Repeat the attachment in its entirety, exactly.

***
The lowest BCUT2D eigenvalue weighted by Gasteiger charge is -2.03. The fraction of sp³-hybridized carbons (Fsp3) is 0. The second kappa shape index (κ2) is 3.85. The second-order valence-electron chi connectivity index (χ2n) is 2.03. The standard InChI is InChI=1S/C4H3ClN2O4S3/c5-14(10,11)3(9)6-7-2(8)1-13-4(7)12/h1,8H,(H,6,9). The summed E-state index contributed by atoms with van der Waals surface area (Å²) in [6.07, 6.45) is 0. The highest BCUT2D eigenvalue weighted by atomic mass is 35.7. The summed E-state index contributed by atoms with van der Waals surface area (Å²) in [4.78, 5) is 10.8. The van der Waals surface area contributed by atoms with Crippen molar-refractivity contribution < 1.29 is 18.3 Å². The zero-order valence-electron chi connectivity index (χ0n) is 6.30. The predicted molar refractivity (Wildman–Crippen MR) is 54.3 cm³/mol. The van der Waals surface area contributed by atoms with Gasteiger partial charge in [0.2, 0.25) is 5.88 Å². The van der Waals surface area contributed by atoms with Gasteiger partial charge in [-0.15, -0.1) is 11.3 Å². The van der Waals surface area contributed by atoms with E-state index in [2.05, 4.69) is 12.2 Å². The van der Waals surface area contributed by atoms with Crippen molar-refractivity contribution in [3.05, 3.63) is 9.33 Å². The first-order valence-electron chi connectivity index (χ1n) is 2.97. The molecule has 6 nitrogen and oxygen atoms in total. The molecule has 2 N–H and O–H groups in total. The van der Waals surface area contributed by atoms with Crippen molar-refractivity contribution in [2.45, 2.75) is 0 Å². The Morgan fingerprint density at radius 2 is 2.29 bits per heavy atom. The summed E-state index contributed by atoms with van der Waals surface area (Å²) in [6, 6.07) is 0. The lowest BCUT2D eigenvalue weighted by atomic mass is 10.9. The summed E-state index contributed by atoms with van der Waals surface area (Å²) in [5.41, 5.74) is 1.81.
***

The lowest BCUT2D eigenvalue weighted by Gasteiger charge is -2.03. The fraction of sp³-hybridized carbons (Fsp3) is 0. The second kappa shape index (κ2) is 3.85. The second-order valence-electron chi connectivity index (χ2n) is 2.03. The standard InChI is InChI=1S/C4H3ClN2O4S3/c5-14(10,11)3(9)6-7-2(8)1-13-4(7)12/h1,8H,(H,6,9). The summed E-state index contributed by atoms with van der Waals surface area (Å²) in [6.07, 6.45) is 0. The highest BCUT2D eigenvalue weighted by atomic mass is 35.7. The summed E-state index contributed by atoms with van der Waals surface area (Å²) in [4.78, 5) is 10.8. The van der Waals surface area contributed by atoms with Crippen molar-refractivity contribution < 1.29 is 18.3 Å². The zero-order valence-electron chi connectivity index (χ0n) is 6.30. The predicted molar refractivity (Wildman–Crippen MR) is 54.3 cm³/mol. The van der Waals surface area contributed by atoms with Gasteiger partial charge in [0.2, 0.25) is 5.88 Å². The van der Waals surface area contributed by atoms with Gasteiger partial charge in [-0.15, -0.1) is 11.3 Å². The van der Waals surface area contributed by atoms with E-state index in [2.05, 4.69) is 12.2 Å². The van der Waals surface area contributed by atoms with Crippen molar-refractivity contribution in [3.05, 3.63) is 9.33 Å². The first-order valence-electron chi connectivity index (χ1n) is 2.97. The molecule has 6 nitrogen and oxygen atoms in total. The molecule has 2 N–H and O–H groups in total. The van der Waals surface area contributed by atoms with Crippen molar-refractivity contribution in [2.45, 2.75) is 0 Å². The Morgan fingerprint density at radius 2 is 2.29 bits per heavy atom. The summed E-state index contributed by atoms with van der Waals surface area (Å²) in [6, 6.07) is 0. The lowest BCUT2D eigenvalue weighted by atomic mass is 10.9. The summed E-state index contributed by atoms with van der Waals surface area (Å²) in [5.41, 5.74) is 1.81.